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Biggest US Cities Setting Unprecedented Emissions Reductions Goals to Fight Climate Change

Some of the largest cities in the country, including New York, Chicago, Atlanta and 34 others have already set emissions reductions goals of 80 percent or higher by 2050, aligning with the scientific consensus of what will be required to avoid the most disastrous effects of climate change, finds a new report by World Wildlife Fund (WWF) and ICLEI-Local Governments for Sustainability. The report also finds that 62 cities are already committed to meet or exceed the emissions targets announced by the federal government. Should all cities analyzed in the report meet their 2050 targets, they will reduce carbon dioxide pollution by a minimum of 328 million tons per year – the equivalent of switching 45 million homes to solar power.

“As naysayers wring their hands about the Clean Power Plan, these American cities are already on a path to even stronger action,” said Lou Leonard, WWF’s vice president of climate change. “As first responders to the expensive and growing impacts of climate change, it makes sense that mayors are way ahead on this challenge.”

Chicago_iStock_68775743The most extensive national report of its kind, Measuring Up 2015: How Local Leadership Can Accelerate National Climate Goals analyzes data from 116 US cities representing more than 14 percent of the US population, and includes in-depth case studies of four communities: Atlanta, Cincinnati, Minneapolis, and Portland, Ore. The data and city profiles demonstrate that local governments can cut greenhouse gas emissions, reduce climate threats, and achieve multiple community goals like lower energy costs, better air quality, improved health, and enhanced economic development.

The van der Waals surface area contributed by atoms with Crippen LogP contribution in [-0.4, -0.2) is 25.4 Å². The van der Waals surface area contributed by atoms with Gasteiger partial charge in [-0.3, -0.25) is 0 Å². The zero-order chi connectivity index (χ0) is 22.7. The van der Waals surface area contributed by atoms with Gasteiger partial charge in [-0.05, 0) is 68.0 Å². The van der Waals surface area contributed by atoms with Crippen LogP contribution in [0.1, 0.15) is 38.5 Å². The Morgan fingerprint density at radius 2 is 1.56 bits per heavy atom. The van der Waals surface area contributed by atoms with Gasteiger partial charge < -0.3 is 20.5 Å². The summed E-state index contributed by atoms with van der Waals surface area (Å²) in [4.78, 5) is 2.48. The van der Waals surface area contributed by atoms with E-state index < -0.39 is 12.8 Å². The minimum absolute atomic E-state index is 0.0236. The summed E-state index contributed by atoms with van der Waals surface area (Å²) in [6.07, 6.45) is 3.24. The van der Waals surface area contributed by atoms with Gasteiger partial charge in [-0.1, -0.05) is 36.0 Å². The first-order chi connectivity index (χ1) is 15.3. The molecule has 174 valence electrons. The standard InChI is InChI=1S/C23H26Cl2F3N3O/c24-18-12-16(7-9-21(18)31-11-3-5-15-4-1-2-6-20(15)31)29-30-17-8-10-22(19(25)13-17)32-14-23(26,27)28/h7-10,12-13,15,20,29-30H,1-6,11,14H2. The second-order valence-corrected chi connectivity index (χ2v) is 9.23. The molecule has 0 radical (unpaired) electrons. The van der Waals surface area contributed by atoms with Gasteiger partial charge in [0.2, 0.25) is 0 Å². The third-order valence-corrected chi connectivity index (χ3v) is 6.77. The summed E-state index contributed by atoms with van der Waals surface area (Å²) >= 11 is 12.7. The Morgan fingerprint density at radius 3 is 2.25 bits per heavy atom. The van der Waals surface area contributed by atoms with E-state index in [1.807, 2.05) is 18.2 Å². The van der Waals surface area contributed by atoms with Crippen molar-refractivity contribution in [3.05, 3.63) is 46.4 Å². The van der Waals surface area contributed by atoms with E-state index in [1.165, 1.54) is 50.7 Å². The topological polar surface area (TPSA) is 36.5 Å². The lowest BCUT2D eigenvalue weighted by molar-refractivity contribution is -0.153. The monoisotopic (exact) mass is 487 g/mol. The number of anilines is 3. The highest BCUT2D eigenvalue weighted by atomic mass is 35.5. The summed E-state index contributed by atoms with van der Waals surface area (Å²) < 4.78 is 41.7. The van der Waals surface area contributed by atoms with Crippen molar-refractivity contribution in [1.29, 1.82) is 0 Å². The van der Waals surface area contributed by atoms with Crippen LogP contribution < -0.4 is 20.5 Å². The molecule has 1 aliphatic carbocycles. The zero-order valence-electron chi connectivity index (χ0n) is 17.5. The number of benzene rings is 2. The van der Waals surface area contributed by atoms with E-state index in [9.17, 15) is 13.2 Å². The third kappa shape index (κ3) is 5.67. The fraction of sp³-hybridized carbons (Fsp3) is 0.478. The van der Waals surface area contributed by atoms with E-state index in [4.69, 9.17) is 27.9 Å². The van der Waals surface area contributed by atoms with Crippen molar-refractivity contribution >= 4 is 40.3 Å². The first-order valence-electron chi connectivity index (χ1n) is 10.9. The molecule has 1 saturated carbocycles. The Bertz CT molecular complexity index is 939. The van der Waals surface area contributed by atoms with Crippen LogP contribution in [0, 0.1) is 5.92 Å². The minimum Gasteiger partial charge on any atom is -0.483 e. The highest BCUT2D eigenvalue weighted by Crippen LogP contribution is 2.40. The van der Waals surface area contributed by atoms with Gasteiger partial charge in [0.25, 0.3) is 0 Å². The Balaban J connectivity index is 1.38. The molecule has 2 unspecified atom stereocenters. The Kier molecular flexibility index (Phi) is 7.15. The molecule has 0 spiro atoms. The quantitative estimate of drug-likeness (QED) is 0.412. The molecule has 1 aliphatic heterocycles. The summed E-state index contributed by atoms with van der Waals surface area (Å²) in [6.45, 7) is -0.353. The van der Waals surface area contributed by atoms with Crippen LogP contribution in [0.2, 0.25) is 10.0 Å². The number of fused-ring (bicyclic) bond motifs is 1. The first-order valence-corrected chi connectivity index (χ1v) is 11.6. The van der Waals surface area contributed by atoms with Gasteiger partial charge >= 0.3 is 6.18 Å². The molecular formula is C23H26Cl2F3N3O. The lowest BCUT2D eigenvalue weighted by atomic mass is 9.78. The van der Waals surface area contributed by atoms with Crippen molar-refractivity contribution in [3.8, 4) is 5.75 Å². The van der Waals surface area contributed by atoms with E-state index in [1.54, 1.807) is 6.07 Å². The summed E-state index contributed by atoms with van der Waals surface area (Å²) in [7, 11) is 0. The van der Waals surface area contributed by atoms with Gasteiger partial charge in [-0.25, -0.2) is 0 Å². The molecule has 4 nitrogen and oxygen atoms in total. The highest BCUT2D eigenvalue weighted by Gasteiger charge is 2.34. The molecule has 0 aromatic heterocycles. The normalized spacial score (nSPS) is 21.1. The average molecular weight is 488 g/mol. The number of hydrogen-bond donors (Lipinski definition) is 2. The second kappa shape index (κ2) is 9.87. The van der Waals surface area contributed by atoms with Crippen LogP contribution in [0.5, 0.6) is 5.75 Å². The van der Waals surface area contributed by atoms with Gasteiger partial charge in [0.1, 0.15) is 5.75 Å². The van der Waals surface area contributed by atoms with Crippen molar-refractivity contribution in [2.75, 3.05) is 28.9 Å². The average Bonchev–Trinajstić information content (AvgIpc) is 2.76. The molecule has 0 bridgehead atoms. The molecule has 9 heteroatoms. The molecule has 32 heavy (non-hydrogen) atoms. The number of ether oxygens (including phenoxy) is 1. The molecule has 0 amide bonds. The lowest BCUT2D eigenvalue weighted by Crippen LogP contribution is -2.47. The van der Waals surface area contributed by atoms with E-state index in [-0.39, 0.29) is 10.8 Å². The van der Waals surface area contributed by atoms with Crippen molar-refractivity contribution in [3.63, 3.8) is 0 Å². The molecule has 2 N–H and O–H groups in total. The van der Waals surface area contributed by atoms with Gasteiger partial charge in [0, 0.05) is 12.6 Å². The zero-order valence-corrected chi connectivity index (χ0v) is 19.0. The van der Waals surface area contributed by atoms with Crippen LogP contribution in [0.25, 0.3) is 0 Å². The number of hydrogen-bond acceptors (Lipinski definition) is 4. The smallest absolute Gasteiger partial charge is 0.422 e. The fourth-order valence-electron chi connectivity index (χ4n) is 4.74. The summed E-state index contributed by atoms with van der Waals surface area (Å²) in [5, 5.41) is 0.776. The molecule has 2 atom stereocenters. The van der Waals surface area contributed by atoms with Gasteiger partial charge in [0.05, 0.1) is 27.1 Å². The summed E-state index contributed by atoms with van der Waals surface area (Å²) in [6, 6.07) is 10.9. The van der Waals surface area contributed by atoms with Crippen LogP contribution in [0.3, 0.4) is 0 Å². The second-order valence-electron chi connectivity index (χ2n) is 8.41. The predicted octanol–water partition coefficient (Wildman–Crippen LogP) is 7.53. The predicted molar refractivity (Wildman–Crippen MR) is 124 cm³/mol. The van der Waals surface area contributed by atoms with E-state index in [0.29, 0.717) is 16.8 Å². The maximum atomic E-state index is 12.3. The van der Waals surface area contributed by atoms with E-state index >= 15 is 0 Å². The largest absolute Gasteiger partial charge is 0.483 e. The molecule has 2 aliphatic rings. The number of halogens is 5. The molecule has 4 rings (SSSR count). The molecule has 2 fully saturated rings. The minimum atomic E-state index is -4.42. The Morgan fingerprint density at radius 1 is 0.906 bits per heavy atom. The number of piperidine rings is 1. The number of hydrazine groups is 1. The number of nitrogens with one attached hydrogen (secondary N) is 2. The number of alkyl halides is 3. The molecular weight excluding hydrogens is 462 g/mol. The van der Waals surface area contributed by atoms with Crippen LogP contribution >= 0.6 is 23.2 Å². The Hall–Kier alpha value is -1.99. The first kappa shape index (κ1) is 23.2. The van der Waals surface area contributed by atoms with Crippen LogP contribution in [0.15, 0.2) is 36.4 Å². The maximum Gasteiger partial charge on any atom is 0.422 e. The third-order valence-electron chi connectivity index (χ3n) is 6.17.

“In addition to doing the right thing for the planet, these local climate leaders are setting themselves up for success in economic development and job creation as well. As federal policies and private sector investment catch up with local action, these communities are perfectly positioned to attract capital and cut carbon pollution, because they have been doing it for years,” said Brian Holland, Director of Climate Programs for ICLEI USA.

Although local governments have demonstrated the capacity and will to address climate change, they are also facing some common challenges. The report suggests that the most ambitious local goals can only be achieved alongside an enabling state and national policy framework. To that end, the report calls for a series of national and state-level policies and incentives to ensure that city-level initiatives have sufficient resources to achieve their goals:

  • Implement Clean Power Plan regulations proactively through local-state-federal partnerships around energy efficiency and renewable energy.
  • Increase funding for low-carbon, varied transportation options.
  • Put in place national policies to encourage private sector investment in green urban infrastructure.
  • Remove federal barriers to Property Assessed Clean Energy (PACE) financing.
  • Establish pricing mechanisms for greenhouse gas emissions.

Measuring Up 2015 is part of a larger effort on behalf of WWF and ICLEI to empower mayors to serve as climate ambassadors in local, state, national, and international policy dialogues. Together with the National League of Cities and the US Green Building Council, they established a Local Climate Leaders Circle as part of their Resilient Communities for America campaign to bring together and support a delegation of leading US mayors to actively participate in the COP21 discussions in Paris this December.

“Leadership from cities, states and businesses is critical in Paris as a way to go beyond the modest targets that governments have proposed and to begin to close the emissions gap toward a future where warming remains below 1.5 to two degrees Celsius,” said WWF’s Leonard. “It is encouraging that city leaders understand that Paris is an all-hands-on-deck moment and are ready to do their part.”